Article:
Like in 2010, the Bucs decided to double up the defensive line. If Bowers didn’t have issues with his knees, many "experts" thought he was the best DE in the draft. But his NFL Combine and Pro Day scores showed that his knees were an issue. He had the worst 10 yard split for DEs and his explosiveness and some agility moves were hindered by his knees.

 photo 2_zpsdsclzeew.png

In college, he was known for being able to push around the offensive line to get to the QB. His 44.5 tackles for loss were only beaten by one player and on a per game basis, he was better than half of the DEs drafted before him. But again, how well could his knees hold up to the pressure of the NFL?

 photo 2X_zpsghpabxtf.png

Other Notable Choices before next pick: DT Jurrell Casey, OLB Justin Houston, OT Marcus Gilbert, RB DeMarco Murray, RB Stevan Ridley, WR Randall Cobb, and WR Torrey Smith.

3rd Round

With the 84th pick in the 2011 NFL Draft, the Tampa Bay Buccaneers select Mason Foster, MLB, Washington.

Coming out of Washington, Foster was the prototypical size for a 4-3 MLB. He was fairly slow though which brought up questions on how he could roam the middle of the field. Also, he showed very little explosiveness and his agility was questionable. Basically, he could be a run defender but don’t ask him to do much else.

 photo 3_zps2potqsyb.png

At Washington, he was an all-around good player. He was a quality run stopper with 38.5 tackles for loss and was good against the pass with 15 broken up passes and 4 interceptions. For all linebackers coming out of school, he was the best on a per game basis.

 photo 3X_zpsyoceyy3l.png

Other Notable Choices before next pick: FS Chris Conte, OG Clint Boling, OLB K.J. Wright, OLB Sam Acho, SS Da'Norris Searcy, and TE Jordan Cameron.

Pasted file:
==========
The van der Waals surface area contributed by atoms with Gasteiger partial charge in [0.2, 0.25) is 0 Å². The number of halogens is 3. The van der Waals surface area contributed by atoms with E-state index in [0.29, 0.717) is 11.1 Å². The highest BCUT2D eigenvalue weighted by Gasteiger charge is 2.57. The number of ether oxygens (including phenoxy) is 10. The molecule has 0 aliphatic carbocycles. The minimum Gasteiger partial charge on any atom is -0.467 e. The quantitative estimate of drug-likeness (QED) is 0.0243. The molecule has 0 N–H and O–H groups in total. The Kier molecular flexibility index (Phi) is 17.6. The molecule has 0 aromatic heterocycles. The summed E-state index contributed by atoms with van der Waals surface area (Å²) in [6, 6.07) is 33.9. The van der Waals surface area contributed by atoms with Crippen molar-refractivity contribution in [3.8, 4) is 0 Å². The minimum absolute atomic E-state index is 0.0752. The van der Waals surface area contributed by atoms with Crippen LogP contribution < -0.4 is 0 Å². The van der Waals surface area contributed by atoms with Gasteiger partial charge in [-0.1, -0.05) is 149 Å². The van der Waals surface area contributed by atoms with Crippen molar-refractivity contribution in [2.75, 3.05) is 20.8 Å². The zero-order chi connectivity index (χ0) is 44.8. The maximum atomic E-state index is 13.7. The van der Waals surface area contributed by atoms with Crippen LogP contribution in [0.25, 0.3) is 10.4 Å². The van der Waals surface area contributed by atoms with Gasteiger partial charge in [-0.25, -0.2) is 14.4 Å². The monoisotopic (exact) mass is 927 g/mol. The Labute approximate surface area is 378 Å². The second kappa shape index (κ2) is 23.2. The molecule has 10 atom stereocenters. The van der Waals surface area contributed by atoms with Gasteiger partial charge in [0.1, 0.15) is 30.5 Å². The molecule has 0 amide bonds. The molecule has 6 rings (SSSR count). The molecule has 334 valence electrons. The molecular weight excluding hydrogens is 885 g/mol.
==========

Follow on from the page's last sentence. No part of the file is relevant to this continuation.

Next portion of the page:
4th Round

Trade: The Tampa Bay Buccaneers trade their 2012 4th round pick and 116th Overall selection for the 104th Overall selection.

With the 104th pick in the 2011 NFL Draft, the Tampa Bay Buccaneers select Luke Stocker, TE, Tennessee.

Worried that they might miss their player, Dominik traded forward to draft Stocker. From his NFL Combine and Tennessee Pro Day scores, they got a decently athletic tight end. He was bigger than his peers so it’s not too farfetched to believe the Bucs were looking at him as a blocking TE. Other than that, he was an average player with decent strength and some agility.

 photo 4_zps1na3llue.png

While with the Vols, Stocker played in 52 games at tight end. As a blocker he performed well in college but he had issue in the passing game. He put up fairly pedestrian numbers over four years. Out of the 12 TEs drafted, he ranked 8th on a per game basis. That’s fairly bad for a player the Buccaneers traded up for.

 photo 4X_zpsheuvyh66.png

Other Notable Choices before next pick: CB Buster Skrine, RB Jacquizz Rodgers, TE Julius Thomas, WR Cecil Shorts, and WR Denarius Moore.

5th Round

With the 151st pick in the 2011 NFL Draft, the Tampa Bay Buccaneers select Ahmad Black, SS, Florida.

For a strong safety, Ahmad Black was extremely undersized for the position. At 5’9 184 lbs, he was the size of a kick returner or a small cornerback. He had great agility and explosion to get out of breaks but didn’t have the speed to cover vast distances. To me, that describes a good pass coverage safety as long as he was playing zone coverage. Any man to man situations would put him at a disadvantage.

 photo 5_zpslutzxicr.png